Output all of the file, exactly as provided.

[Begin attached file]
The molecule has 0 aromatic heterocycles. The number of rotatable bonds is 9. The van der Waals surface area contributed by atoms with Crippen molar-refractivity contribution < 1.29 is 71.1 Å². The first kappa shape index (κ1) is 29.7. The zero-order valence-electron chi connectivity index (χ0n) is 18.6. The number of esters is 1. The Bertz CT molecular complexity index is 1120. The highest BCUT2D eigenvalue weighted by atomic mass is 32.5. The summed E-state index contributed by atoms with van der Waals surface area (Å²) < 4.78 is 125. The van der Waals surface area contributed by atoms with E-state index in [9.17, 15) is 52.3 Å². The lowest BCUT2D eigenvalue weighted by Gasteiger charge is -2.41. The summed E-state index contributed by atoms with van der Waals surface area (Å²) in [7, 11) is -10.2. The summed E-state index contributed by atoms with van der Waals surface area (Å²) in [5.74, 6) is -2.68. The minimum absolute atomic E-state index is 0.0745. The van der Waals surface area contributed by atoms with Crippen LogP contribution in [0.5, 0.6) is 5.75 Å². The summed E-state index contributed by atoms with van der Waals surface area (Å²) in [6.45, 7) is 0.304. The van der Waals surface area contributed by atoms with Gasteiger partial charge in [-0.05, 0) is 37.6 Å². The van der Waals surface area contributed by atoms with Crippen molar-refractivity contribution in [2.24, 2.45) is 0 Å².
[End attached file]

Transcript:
The molecule has 0 aromatic heterocycles. The number of rotatable bonds is 9. The van der Waals surface area contributed by atoms with Crippen molar-refractivity contribution < 1.29 is 71.1 Å². The first kappa shape index (κ1) is 29.7. The zero-order valence-electron chi connectivity index (χ0n) is 18.6. The number of esters is 1. The Bertz CT molecular complexity index is 1120. The highest BCUT2D eigenvalue weighted by atomic mass is 32.5. The summed E-state index contributed by atoms with van der Waals surface area (Å²) < 4.78 is 125. The van der Waals surface area contributed by atoms with E-state index in [9.17, 15) is 52.3 Å². The lowest BCUT2D eigenvalue weighted by Gasteiger charge is -2.41. The summed E-state index contributed by atoms with van der Waals surface area (Å²) in [7, 11) is -10.2. The summed E-state index contributed by atoms with van der Waals surface area (Å²) in [5.74, 6) is -2.68. The minimum absolute atomic E-state index is 0.0745. The van der Waals surface area contributed by atoms with Crippen LogP contribution in [0.5, 0.6) is 5.75 Å². The summed E-state index contributed by atoms with van der Waals surface area (Å²) in [6.45, 7) is 0.304. The van der Waals surface area contributed by atoms with Gasteiger partial charge in [-0.05, 0) is 37.6 Å². The van der Waals surface area contributed by atoms with Crippen molar-refractivity contribution in [2.24, 2.45) is 0 Å².